Another possibility is that a Christian teacher was required to unlock and "bring out of his treasury what is new and what is old" (13:52). And having come to see that Jesus was both Messiah and the eternal Son of God, Peter would now be responsible for teaching that among the churches.
In actual fact Peter exercised all three of these functions, and they are still an important part of any kind of Christian leadership.
Peter's attempt to divert Jesus from the way of the cross is a reason to explain again the cost of discipleship.
Under 10:38 we noted that a criminal carrying his own cross to the place of execution was very common sight in the Roman world. After this shameful ordeal crucifixion was feared as the longest and most painful way to be put to death. Taking up one's cross was therefore a powerful metaphor for the cost of engaging in many forms of Christian service.
Nobody is forced to climb mount Everest, or sail solo round the world, but those who choose to do this should count the cost. Similarly there is a cross to be taken up if we go with the good news to a savage tribe, or to the gangs of a big city, or accept a difficult pastorate, serve in a leper colony, or go to pick the dying off the streets of Calcutta like Mother Theresa.
16:25 This comment on cross bearing is a repetition for renewed emphasis of 10:39.
16:26 But now Jesus adds the evaluation which he had to make in his own temptations (4:8-10). And which we make when we "run with perseverance that race that is set before us, looking to Jesus the pioneer and perfecter of our faith, who for the sake of the joy that was set before him endured the cross, disregarding its shame" (Hebrews 12:1-2). The receiving of fame and recognition is not a good motive for cross bearing, but the pursuit of joy for oneself and others is life itself and worth more than anything else in the world.
16:27 Jesus now reverts to the title he usually used for himself as Son of Man. It is clear from other references in the Gospel to a coming that it refers to his future interventions to assign consequences in this life. There will be a coming to "lease the vineyard to other tenants" which refers to Gentile churches taking over from the Jewish establishment in Jerusalem" (21:41). There will be a coming in that generation to topple the temple and destroy the city of Jerusalem (23:36; 24:27, 30; 25:19), and from that time people would see the Son of Man coming to intervene in power again and again in the history of churches and nations (26:64; Revelation 2:5, 16, 25; 3:3, 11; 17:14; 19:15-16).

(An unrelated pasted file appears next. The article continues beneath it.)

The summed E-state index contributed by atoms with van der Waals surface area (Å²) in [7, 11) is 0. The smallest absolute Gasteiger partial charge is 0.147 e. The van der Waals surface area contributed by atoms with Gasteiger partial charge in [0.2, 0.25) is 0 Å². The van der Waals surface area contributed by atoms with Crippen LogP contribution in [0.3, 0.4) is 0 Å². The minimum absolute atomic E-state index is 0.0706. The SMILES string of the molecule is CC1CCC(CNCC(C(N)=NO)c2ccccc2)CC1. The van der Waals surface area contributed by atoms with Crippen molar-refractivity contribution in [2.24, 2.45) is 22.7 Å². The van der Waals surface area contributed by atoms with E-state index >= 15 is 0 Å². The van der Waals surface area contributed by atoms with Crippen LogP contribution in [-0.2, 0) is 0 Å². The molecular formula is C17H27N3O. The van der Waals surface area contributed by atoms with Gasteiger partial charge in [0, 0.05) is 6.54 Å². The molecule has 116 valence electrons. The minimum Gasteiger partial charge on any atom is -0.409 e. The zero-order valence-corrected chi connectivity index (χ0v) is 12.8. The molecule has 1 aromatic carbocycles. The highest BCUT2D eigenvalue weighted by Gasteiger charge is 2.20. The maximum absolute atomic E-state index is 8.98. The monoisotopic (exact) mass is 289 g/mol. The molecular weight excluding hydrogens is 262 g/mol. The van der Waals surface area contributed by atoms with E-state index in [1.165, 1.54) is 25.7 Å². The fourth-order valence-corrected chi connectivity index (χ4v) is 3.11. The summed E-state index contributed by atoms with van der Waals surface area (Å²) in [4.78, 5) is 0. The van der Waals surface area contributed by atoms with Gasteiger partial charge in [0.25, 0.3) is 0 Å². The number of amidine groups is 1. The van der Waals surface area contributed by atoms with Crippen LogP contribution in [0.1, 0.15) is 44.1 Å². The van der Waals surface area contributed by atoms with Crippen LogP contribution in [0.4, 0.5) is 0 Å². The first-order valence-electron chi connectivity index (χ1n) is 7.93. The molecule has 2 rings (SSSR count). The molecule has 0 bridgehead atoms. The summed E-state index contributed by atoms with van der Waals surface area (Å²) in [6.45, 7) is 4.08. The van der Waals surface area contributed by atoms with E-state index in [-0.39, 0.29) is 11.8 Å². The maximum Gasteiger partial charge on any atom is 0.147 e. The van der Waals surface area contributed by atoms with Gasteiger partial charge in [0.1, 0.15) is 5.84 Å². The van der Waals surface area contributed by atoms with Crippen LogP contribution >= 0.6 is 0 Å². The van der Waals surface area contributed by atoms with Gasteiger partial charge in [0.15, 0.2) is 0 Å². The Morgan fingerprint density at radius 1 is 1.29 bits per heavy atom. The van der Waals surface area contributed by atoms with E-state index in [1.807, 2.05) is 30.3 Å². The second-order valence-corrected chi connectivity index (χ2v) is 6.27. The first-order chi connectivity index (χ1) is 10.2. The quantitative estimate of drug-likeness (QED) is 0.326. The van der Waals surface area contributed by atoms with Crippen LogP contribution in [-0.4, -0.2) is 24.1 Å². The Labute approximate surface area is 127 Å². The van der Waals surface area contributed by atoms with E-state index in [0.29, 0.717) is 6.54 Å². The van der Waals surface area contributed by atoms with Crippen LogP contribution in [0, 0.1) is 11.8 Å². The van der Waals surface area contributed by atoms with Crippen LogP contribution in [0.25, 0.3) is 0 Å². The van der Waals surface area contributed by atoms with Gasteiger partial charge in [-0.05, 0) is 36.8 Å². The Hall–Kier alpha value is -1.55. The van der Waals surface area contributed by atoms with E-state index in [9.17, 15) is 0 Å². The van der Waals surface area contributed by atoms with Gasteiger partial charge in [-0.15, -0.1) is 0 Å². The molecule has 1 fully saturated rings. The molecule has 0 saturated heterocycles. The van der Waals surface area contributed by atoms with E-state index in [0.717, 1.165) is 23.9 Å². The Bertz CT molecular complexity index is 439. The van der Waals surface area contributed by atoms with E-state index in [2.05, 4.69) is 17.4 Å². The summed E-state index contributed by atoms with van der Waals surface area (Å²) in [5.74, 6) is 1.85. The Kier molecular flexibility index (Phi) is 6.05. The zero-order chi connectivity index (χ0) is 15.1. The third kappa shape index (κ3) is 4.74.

On this view the reign of the Messiah among the nations began on the Day of Pentecost (Revelation 11:15). There is not one second coming, but continued comings of the Messiah both to intervene in wrath and to eat at communion services with his people (Revelation 3:20). There will eventually be a final coming when the Messiah terminates this space-time world and ushers in the new heavens and the new earth (Revelation 21:1-4). For the angels or messengers of the good news see the next verse.
16:28 The Son of Man will be demonstrated to be the Messiah when he comes to topple the temple, to terminate the power of the religious establishment in Jerusalem (24:1-2, 29; compare the fall of Babylon in Isaiah 13:10). The evidence would also be seen in the going out of his messengers of the good news (16:27; 24:31) into all the world. And both these will be seen in the lifetime of some of Jesus' disciples. We know from the Jewish historian Josephus and Roman history that these events occurred when the long three year tribulation of the siege of Jerusalem ended in AD 70.
Here the words "in his kingdom" do not refer to setting up a physical kingdom in some place or time but to the reign of the Messiah. He was already reigning as Lord as he kept intervening among nations in the Old Testament period. When he emptied himself and took birth as Son of Man he said the kingdom of heaven was among his disciples. And when the coming in the fall of Jerusalem was seen as a manifestation of his reign, it would then be obvious that he would continue his reign among all nations till he finally decided to terminate this space-time system.